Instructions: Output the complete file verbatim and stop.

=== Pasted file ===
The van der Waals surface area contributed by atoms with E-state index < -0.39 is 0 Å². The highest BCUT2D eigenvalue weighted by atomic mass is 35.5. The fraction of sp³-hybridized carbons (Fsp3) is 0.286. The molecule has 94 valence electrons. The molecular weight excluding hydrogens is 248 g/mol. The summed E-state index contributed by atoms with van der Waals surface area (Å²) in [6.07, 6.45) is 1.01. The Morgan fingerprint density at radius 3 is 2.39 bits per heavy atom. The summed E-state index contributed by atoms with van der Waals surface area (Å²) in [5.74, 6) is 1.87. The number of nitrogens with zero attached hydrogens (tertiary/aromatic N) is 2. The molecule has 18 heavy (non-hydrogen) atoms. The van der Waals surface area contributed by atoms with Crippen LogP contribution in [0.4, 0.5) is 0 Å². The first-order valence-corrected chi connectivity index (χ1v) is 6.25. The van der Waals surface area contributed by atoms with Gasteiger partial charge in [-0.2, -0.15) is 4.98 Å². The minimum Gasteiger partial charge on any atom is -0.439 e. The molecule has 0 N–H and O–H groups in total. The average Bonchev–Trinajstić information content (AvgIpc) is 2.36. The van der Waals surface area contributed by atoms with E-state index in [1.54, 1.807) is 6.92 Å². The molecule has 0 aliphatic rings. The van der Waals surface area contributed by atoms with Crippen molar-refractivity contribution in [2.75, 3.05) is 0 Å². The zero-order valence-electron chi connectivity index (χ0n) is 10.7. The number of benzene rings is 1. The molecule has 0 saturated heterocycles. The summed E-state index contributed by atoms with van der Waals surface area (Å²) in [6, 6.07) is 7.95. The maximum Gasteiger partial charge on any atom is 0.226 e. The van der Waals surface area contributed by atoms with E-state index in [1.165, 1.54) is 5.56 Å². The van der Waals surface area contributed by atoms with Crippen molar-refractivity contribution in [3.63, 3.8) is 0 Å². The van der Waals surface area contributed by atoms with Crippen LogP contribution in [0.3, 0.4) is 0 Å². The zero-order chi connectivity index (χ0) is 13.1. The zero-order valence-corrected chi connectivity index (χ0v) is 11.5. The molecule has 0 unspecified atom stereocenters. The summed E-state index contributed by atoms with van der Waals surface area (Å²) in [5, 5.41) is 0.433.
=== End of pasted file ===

The van der Waals surface area contributed by atoms with E-state index < -0.39 is 0 Å². The highest BCUT2D eigenvalue weighted by atomic mass is 35.5. The fraction of sp³-hybridized carbons (Fsp3) is 0.286. The molecule has 94 valence electrons. The molecular weight excluding hydrogens is 248 g/mol. The summed E-state index contributed by atoms with van der Waals surface area (Å²) in [6.07, 6.45) is 1.01. The Morgan fingerprint density at radius 3 is 2.39 bits per heavy atom. The summed E-state index contributed by atoms with van der Waals surface area (Å²) in [5.74, 6) is 1.87. The number of nitrogens with zero attached hydrogens (tertiary/aromatic N) is 2. The molecule has 18 heavy (non-hydrogen) atoms. The van der Waals surface area contributed by atoms with Crippen LogP contribution in [0.4, 0.5) is 0 Å². The first-order valence-corrected chi connectivity index (χ1v) is 6.25. The van der Waals surface area contributed by atoms with Gasteiger partial charge in [-0.2, -0.15) is 4.98 Å². The minimum Gasteiger partial charge on any atom is -0.439 e. The molecule has 0 N–H and O–H groups in total. The average Bonchev–Trinajstić information content (AvgIpc) is 2.36. The van der Waals surface area contributed by atoms with E-state index in [1.54, 1.807) is 6.92 Å². The molecule has 0 aliphatic rings. The van der Waals surface area contributed by atoms with Crippen molar-refractivity contribution in [2.75, 3.05) is 0 Å². The zero-order valence-electron chi connectivity index (χ0n) is 10.7. The number of benzene rings is 1. The molecule has 0 saturated heterocycles. The summed E-state index contributed by atoms with van der Waals surface area (Å²) in [6, 6.07) is 7.95. The maximum Gasteiger partial charge on any atom is 0.226 e. The van der Waals surface area contributed by atoms with E-state index in [1.165, 1.54) is 5.56 Å². The van der Waals surface area contributed by atoms with Crippen molar-refractivity contribution in [3.63, 3.8) is 0 Å². The van der Waals surface area contributed by atoms with Crippen LogP contribution in [0.3, 0.4) is 0 Å². The zero-order chi connectivity index (χ0) is 13.1. The zero-order valence-corrected chi connectivity index (χ0v) is 11.5. The molecule has 0 unspecified atom stereocenters. The summed E-state index contributed by atoms with van der Waals surface area (Å²) in [5, 5.41) is 0.433.